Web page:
Marine and Safety Tasmania (MAST) work year-round to help boaties better enjoy their time on the water. Here are some updates from the Apple Isle.
With a mixed summer weather-wise drawing to a close, let’s hope Autumn will deliver that terrific calm, settled Tassie boating weather for us all to enjoy.
Ramps all around the coast have been really busy, but please be patient if someone does not have the same level of experience as you.
MAST staff have dropped off hundreds of safety packs under windscreens around the state and will continue this throughout the year.
A number of infrastructure projects are undergoing approval or are almost ready to start.
MAST has just confirmed funding for a new Navigation Aid at Conningham, which will help the locals and those going towards Snug and even Margate.
The approval process has now been completed for the new extended walkway at Bicheno in the Gulch.
This will commence in Autumn and will really help that part of the east coast.
A new ramp at Yellow Sandbanks on the Swan River has also been approved and work will begin shortly.
The planning process will commence for a walkway at Huntsman Lake in the north west and the lower landing at the Southport jetty will be extended to help loading and unloading from tenders and runabouts there. Work is also programmed for Burns Bay, Weymouth, Nubeena and Dover in coming months.
Construction of the new public jetty at Cygnet is also going well, with piling nearly completed. Crossheads and decking should be completed by the end of March.
MAST has just concluded a mooring audit on the Tamar River. Further audits on the east and south east are scheduled over coming months. If you have a mooring, please ensure the mooring number is legible and above the waterline and the mooring is clean, with little growth. This makes it so much easier for staff. It is legislated that your mooring must be clearly identified. A lot of time is taken up on audits trying to find a number on the buoy after scratching off weed and barnacles. Please keep your mooring clean and weed free!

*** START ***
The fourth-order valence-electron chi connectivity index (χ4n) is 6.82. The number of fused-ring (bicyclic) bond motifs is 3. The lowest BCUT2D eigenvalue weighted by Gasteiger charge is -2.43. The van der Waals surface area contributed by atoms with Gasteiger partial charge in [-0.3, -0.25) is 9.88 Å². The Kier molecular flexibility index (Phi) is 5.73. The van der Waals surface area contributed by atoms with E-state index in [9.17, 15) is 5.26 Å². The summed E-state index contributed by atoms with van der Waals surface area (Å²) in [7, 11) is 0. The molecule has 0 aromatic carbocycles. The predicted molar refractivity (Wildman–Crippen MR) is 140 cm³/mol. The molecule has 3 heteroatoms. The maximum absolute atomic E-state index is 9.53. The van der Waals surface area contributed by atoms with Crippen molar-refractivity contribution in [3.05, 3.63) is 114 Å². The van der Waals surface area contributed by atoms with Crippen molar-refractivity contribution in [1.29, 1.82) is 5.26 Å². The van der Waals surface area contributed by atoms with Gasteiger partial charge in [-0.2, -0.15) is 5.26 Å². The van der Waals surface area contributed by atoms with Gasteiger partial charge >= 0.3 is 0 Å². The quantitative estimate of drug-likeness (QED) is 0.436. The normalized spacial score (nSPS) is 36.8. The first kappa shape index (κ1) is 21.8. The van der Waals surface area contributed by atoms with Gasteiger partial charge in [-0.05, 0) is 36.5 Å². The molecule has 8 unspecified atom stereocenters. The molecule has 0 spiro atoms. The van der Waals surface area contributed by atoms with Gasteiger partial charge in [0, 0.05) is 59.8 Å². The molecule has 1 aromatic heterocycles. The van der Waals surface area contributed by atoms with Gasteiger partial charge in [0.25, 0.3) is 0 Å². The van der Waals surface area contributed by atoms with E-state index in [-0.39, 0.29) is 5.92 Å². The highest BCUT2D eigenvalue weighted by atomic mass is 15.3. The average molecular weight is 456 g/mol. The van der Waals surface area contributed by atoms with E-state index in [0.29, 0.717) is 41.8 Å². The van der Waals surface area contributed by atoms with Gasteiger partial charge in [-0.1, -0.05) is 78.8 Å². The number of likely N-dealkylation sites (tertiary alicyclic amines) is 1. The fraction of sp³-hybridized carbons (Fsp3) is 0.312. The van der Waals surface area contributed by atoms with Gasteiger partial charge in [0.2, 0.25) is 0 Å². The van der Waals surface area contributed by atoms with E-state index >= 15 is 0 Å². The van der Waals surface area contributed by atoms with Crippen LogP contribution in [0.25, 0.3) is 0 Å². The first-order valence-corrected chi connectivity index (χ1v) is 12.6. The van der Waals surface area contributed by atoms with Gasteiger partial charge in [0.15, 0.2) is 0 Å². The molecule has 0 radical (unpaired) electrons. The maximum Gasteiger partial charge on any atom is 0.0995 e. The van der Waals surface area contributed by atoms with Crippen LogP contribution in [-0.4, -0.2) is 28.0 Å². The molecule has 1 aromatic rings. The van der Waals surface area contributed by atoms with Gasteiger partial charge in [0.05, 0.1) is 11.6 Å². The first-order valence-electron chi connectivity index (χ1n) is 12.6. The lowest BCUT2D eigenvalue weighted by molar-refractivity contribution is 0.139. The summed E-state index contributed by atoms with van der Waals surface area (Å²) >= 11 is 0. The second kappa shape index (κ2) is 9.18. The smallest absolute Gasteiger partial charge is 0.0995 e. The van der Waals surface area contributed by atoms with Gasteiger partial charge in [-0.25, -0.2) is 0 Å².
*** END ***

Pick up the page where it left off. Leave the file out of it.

One fatality is one too many. Since the compulsory wearing of life jackets for recreational boats 21 years ago in January 2021, there have been 58 fatalities. This compares with 146 from 1978 to December 2000. Tasmanians are now taking their boating safety more seriously which is good to see. Thoughts go out to all those who have lost loved ones in a boating accident. We all need to take care of one another and ensure we enjoy our boating and come back to our family and friends after a day on the water.
There have been a number of reports of people running out of fuel over summer. Remember to check the fuel levels before you leave for the day. Try and get into the routine of topping up after you have been out. That way you are ready for the next trip. Remember the thirds rule – a third to get to your destination, a third to get back and a third for emergencies!
Marine and Safety Tasmania (MAST) is a statutory authority that was established on 30 July 1997 to ensure the safe operation of vessels, provide and manage marine facilities and manage environmental issues relating to vessels. For more information about their work visit https://mast.tas.gov.au/